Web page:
DeFipedia Blog

Our DeFi experts demystify and explain decentralized finance, how it works, and how to capitalize on its growth potential.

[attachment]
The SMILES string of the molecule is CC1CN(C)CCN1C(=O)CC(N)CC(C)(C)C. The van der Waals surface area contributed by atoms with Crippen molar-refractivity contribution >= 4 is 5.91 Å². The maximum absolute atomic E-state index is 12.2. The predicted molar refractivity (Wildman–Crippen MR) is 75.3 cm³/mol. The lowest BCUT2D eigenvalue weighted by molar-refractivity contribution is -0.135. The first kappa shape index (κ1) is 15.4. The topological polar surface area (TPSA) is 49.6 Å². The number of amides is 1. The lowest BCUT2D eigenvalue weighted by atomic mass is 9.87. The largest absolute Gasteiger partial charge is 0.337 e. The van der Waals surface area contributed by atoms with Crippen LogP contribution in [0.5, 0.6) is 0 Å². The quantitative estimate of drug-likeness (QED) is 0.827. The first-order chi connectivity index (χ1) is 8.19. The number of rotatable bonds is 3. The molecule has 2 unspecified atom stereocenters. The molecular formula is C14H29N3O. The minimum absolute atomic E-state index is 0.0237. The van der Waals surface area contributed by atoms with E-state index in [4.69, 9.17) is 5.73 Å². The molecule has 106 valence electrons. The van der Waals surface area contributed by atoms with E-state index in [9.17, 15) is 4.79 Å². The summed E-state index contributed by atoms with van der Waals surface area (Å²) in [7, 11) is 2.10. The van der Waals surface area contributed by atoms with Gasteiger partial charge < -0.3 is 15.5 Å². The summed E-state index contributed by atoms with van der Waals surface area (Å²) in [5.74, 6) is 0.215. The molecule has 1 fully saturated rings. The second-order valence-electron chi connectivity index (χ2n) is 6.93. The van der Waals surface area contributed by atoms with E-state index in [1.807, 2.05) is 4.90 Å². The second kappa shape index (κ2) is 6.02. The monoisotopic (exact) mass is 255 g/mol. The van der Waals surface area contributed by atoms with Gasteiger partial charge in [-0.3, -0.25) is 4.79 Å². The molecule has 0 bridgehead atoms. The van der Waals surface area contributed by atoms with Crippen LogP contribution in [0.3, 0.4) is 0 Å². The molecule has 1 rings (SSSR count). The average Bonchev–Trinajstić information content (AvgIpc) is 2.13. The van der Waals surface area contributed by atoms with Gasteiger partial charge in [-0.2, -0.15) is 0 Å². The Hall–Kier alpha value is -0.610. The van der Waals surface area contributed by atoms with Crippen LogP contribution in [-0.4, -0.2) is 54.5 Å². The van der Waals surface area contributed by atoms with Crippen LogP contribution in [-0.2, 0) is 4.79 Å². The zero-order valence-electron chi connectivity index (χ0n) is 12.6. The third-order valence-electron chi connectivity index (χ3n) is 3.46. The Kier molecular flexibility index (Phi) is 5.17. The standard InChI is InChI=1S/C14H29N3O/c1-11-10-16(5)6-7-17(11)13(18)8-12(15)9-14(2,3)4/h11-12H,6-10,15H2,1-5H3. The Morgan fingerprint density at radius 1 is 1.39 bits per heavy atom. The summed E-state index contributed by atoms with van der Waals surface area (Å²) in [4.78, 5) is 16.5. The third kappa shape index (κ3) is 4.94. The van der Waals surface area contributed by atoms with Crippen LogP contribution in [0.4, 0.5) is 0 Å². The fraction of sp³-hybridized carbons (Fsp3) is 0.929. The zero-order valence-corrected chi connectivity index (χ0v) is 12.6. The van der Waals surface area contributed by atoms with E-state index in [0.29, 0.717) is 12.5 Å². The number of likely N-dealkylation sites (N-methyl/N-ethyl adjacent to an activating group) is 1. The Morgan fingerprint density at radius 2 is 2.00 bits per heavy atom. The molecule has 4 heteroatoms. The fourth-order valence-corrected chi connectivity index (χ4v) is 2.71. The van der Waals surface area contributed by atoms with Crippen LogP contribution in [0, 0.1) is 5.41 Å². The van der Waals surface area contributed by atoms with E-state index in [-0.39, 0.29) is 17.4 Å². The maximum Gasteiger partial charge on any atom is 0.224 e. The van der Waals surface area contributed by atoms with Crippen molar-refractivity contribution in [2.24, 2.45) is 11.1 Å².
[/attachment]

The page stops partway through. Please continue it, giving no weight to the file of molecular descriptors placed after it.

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Decentralized financeWhat Is DeFi: Beginner’s Guide to Decentralized FinanceHow many times have you scratched your head in silence as your friends go on and on about this newfangled finance topic known as DeFi? How many times have you Googled ‘DeFi’ only to be tyrannized by the flurry of jargon? This has to end.  In this article, we will explain what DeFi is and how it makes a difference. What Is DeFi? DeFi, short for decentralized finance, is an umbrella term for the emerging peer-to-peer financial services that run on blockchains.  Cryptocurrencies like bitcoin are built on blockchain technology. They facilitate decentralized transactions, throwing centralized financial institutions and middlemen out of the picture. However, the scope of blockchain technology is not limited to coins and payment executions. DeFi applies blockchain technology to deliver complex financial use cases like insurance, lending, borrowing, yield farming, trading, staking, crowdfunding, and lotteries. Here, instead of a central authority or a third party, a smart contract facilitates the transactions. Smart contracts are programs stored on a blockchain that run when predetermined conditions are met. Unlike traditional contracts, smart contracts don’t require tedious paperwork or expensive intermediaries. They are automatic and self-executing agreements, featured by transparency and immutability.  Decentralized Finance vs. Centralized Finance How does DeFi stand apart from centralized finance? Here is a quick look.  In centralized finance, assets and transactions are managed by a set of people or institutions. Centralized finance is not confined to institutions based on fiat currency. For example, many popular crypto exchanges like Coinbase and Binance use a centralized business model similar to traditional stock exchanges. When it comes to decentralized finance, DeFi protocols do the part. Instead of humans, you place your trust in predefined algorithms. As you sign up for centralized financial services, you hand over the control of your assets to the platform. If the platform’s security is at risk, so are your funds. In decentralized finance, you keep your assets in decentralized wallets like Metamask. Here, nobody can access your funds except you, as long as the password is hidden. The Benefits of DeFi Transparency DeFi replaces trust with transparency. The transactions on a DeFi application can be seen and verified by anybody.  Atomicity DeFi transactions are made indivisible by blockchain technology. All the sequential actions in a transaction have to be completed for it to process, or else they fail collectively.  Anonymity DeFi applications provide users with better anonymity than their centralized counterparts. They don’t ask for your name, phone number, or ID. All you need is a wallet address to get started. If your jurisdiction bans cryptocurrency, the government can always freeze your assets in centralized applications. Your best bet in this scenario for the safekeeping and transaction of digital assets would be DeFi. Faster trading DeFi can facilitate the exchange of cryptocurrencies faster since decentralized exchanges rely on automated market-maker (AMM) protocols rather than limit order books.  Open around the clock DeFi services like lending, borrowing, yield farming, and insurance are available throughout the day.  Accessible to all The most attractive feature of DeFi is that it makes financial freedom feasible for all. Passive streams of income like yield farming and liquidity mining opened our eyes to the massive potential of DeFi. When applying for a DeFi service, your income, financial statements, and credit score don’t matter.  The Risks of DeFi For starters, smart contracts lack the human element, which is key to making decisions in many circumstances.If any error makes its way to the smart contract, all transactions are at risk. The blockchain ecosystem is still figuring out interoperability and cross-chain transactions. The erratic fluctuations and volatility in the market can lead to huge losses. Moreover, if you lose access to your wallet, all your funds are gone. There is no way of retrieving them.  What Is the Future of DeFi? In the last two years, DeFi has played a key role in bringing cryptocurrencies to the mainstream. The innovative streams of revenue characterized by transparency and anonymity continue to lure people in. The huge market caps of DeFi tokens stand testimony to its success.  However, DeFi is not without its share of limitations. Like all blockchain applications, DeFi is still in its infancy. The industry is prone to scams, frauds, and failures like its centralized counterpart.  With a more robust infrastructure, will DeFi and DeFi 2.0 find their way to the masses? Only time will tell.